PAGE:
Fracking could transform Britain's industrial heartland, says Ineos boss
Fracking could transform Britain's industrial heartland in the way it has revived America's Rust Belt, chemicals tycoon Jim Ratcliffe - the man behind Tuesday's first shale gas import to the UK - has told the BBC.
In an interview with Radio 4's Today programme, Mr Ratcliffe said preliminary work by his company Ineos indicated Britain had significant quantities of shale gas in South and North Yorkshire, Lancashire and across Scotland.
"If you look at a place like Pittsburgh in America, a steel town that was on its knees, it has been completely changed by shale gas. We could do the same for our industrial heartland. It could change people's lives," he said.
The Ineos Insight, carrying 27,500 cubic metres of gas from the Marcellus shale field in Pennsylvania, arrived at the company's Grangemouth chemicals plant in Scotland on Tuesday morning.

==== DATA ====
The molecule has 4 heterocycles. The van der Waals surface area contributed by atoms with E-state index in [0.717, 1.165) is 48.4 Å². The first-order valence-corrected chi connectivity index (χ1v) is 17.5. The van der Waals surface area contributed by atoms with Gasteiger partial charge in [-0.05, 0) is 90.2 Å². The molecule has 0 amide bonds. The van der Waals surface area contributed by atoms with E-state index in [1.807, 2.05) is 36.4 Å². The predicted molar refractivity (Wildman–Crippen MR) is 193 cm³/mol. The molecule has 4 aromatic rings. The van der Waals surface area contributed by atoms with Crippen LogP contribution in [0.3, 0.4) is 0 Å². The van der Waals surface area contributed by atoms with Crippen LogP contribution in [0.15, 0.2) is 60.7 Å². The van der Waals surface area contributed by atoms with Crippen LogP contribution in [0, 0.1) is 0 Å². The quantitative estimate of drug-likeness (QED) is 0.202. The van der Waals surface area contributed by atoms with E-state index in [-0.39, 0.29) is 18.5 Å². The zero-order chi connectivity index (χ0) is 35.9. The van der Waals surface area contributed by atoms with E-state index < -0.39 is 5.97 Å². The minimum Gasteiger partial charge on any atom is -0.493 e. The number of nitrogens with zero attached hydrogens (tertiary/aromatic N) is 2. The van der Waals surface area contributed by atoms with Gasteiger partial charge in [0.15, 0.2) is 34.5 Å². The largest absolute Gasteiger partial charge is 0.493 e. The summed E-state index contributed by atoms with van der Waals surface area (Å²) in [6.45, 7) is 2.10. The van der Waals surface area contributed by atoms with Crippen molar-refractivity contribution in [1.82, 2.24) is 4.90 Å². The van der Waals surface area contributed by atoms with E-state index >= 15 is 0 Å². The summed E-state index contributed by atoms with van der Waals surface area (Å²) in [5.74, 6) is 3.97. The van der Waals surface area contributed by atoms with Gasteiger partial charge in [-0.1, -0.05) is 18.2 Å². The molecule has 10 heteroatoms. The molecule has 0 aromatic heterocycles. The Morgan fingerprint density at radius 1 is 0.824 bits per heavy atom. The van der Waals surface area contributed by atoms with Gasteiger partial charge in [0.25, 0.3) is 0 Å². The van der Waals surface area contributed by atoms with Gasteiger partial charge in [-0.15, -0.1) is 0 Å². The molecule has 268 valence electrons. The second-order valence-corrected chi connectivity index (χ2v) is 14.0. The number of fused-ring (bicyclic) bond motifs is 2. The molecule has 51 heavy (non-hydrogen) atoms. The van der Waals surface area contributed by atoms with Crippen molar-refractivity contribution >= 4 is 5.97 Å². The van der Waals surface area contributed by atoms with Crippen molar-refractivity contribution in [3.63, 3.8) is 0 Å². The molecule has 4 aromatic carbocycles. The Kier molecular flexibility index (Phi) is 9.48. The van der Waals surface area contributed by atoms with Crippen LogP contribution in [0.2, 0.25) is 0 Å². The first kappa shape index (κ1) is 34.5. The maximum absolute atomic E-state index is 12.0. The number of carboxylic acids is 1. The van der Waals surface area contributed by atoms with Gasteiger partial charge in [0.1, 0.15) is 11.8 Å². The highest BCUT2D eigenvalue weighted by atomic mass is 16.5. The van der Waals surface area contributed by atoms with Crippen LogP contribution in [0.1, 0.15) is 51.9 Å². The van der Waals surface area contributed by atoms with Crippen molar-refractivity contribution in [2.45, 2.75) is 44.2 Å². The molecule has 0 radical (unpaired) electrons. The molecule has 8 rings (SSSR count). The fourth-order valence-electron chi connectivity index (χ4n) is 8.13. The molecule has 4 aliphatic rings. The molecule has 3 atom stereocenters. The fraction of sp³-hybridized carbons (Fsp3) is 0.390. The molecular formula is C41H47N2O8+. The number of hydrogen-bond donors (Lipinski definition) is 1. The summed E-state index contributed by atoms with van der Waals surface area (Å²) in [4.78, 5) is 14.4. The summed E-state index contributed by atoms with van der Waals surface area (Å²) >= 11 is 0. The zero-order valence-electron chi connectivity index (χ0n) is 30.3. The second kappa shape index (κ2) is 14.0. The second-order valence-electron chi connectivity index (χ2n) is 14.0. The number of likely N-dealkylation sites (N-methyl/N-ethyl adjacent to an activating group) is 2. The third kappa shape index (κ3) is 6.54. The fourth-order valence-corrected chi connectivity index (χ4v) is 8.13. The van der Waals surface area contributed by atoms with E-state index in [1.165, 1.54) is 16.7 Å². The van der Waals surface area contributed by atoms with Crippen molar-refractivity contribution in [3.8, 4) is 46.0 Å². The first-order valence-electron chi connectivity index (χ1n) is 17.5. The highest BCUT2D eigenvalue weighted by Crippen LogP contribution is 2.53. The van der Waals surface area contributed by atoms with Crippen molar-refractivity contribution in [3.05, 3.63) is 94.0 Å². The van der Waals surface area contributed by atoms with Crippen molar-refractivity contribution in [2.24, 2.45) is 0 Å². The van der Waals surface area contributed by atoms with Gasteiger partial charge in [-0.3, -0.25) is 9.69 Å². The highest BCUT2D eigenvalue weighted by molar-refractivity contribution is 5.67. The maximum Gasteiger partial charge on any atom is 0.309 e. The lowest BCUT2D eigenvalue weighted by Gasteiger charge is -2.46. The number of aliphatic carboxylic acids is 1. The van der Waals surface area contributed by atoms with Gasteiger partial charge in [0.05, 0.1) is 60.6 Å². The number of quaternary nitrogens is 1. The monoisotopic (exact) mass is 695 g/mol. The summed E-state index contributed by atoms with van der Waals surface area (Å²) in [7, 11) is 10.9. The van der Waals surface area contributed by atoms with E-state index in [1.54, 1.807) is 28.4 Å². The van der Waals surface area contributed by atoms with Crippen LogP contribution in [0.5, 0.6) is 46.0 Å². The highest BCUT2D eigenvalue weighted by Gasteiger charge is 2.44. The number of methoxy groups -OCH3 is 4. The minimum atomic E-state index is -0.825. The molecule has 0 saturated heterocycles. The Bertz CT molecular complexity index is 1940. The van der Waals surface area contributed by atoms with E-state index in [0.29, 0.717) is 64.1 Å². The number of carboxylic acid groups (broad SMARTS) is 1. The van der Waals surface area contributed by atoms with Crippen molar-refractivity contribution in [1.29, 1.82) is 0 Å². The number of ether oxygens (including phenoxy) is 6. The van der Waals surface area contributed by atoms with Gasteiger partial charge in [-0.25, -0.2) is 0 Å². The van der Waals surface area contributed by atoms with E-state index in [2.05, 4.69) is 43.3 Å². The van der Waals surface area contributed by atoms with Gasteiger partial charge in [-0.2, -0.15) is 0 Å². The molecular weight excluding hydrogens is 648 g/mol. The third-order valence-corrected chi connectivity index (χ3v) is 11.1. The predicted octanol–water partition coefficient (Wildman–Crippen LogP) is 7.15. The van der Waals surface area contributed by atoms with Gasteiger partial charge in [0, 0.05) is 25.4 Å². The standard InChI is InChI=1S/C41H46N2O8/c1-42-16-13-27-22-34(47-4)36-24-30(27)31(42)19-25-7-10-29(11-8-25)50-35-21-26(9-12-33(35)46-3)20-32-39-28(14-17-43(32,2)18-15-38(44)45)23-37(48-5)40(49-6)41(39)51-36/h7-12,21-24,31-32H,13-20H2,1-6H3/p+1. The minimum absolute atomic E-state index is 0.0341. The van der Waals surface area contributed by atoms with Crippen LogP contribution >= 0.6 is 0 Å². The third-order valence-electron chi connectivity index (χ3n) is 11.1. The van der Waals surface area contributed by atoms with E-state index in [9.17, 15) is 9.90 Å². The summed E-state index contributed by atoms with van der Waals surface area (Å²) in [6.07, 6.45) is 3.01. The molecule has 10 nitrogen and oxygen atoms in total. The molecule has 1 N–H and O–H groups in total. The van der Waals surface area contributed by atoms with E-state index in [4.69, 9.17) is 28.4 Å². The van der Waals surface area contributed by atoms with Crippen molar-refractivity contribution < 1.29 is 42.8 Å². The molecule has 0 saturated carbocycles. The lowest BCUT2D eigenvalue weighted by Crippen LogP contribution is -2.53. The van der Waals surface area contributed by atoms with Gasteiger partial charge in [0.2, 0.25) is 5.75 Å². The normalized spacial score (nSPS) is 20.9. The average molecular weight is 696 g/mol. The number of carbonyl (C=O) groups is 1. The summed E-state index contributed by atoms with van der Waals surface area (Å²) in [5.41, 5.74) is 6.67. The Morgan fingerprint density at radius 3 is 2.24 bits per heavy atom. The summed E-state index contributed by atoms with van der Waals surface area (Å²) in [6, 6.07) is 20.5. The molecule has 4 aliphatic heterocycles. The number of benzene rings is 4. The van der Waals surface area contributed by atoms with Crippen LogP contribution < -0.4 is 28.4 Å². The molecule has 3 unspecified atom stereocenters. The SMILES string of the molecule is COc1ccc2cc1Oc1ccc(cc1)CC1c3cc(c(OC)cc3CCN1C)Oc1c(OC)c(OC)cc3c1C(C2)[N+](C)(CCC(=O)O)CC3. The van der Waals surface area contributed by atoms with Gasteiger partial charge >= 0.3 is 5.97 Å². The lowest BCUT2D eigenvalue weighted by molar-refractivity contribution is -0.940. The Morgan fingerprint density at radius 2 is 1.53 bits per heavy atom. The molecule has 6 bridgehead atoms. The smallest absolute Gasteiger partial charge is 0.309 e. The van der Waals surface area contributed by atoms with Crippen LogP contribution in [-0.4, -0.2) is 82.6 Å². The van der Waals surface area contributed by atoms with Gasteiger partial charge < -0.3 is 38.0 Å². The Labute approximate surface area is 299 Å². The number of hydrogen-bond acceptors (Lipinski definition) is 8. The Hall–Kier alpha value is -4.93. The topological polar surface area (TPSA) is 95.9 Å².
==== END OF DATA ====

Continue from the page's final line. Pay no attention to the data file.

Grangemouth has used gas from the North Sea, but has been running at less than full capacity as domestic production declines. Mr Ratcliffe said the company had faced a decision on whether to abandon Grangemouth three years ago, which led to the plan to import cheaper US shale gas.
The cargo arrived the day after the Labour Party conference vowed to try and ban fracking in England - there is already a ban in place in Scotland.
Mr Ratcliffe said the opposition was "difficult for me to understand."
"One million wells have been drilled in America and while there were issues early on, it is now a very safe and well regulated industry," he said.